New research contradicts claims media organizations and political commentators have made about unusually high levels of political involvement among the public in 2016.
A new paper offers journalists research-based guidance on how to cover populist movements and leaders. It also offers insights into the communication strategies of populist leaders.
Criminologist Adam Lankford has found that mass shooters and suicide bombers are looking for fame. In an interview with JR, he asks journalists not to honor them, not to publish their names and pictures.
Google’s “Street View” photographs can be used to predict if a town will vote Democrat or Republican. They can also be used to estimate a neighborhood's racial fabric.
Jews have long been associated with finance and banking. Today, people in areas of Germany that historically experienced the highest levels of anti-Semitism are economically worse off, new research shows.
Americans tend to shun redistributive economic programs. But widening income inequality may be changing that position, a new paper shows.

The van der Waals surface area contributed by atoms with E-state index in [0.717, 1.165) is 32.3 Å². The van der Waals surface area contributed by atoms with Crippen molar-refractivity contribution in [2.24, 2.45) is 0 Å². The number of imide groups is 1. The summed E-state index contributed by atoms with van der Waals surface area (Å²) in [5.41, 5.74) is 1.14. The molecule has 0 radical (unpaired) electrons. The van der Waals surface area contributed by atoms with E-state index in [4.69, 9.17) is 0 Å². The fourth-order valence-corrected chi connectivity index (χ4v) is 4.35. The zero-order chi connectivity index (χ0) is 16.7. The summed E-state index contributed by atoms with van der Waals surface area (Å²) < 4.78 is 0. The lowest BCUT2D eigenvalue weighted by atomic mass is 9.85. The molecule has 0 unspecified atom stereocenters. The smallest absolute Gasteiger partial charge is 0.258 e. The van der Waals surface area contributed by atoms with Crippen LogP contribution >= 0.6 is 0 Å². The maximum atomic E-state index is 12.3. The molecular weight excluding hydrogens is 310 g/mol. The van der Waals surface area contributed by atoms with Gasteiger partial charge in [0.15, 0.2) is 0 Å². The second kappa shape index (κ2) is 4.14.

This collection of research offers insights into the impacts of fake news, including fake Twitter images, and how people use the internet to spread rumors and misinformation.
Americans have lived without the fear of nuclear war for decades. As North Korea challenges this coziness, new research finds Americans largely ready to push the nuclear trigger.
High-fructose corn syrup is found in many foods today. We profile the latest research on the sweetener’s association with obesity, diabetes and liver disease.
Running for office in the United States is an expensive affair. Immense sums change hands. This tip sheet will help journalists find and track the influence of money in politics.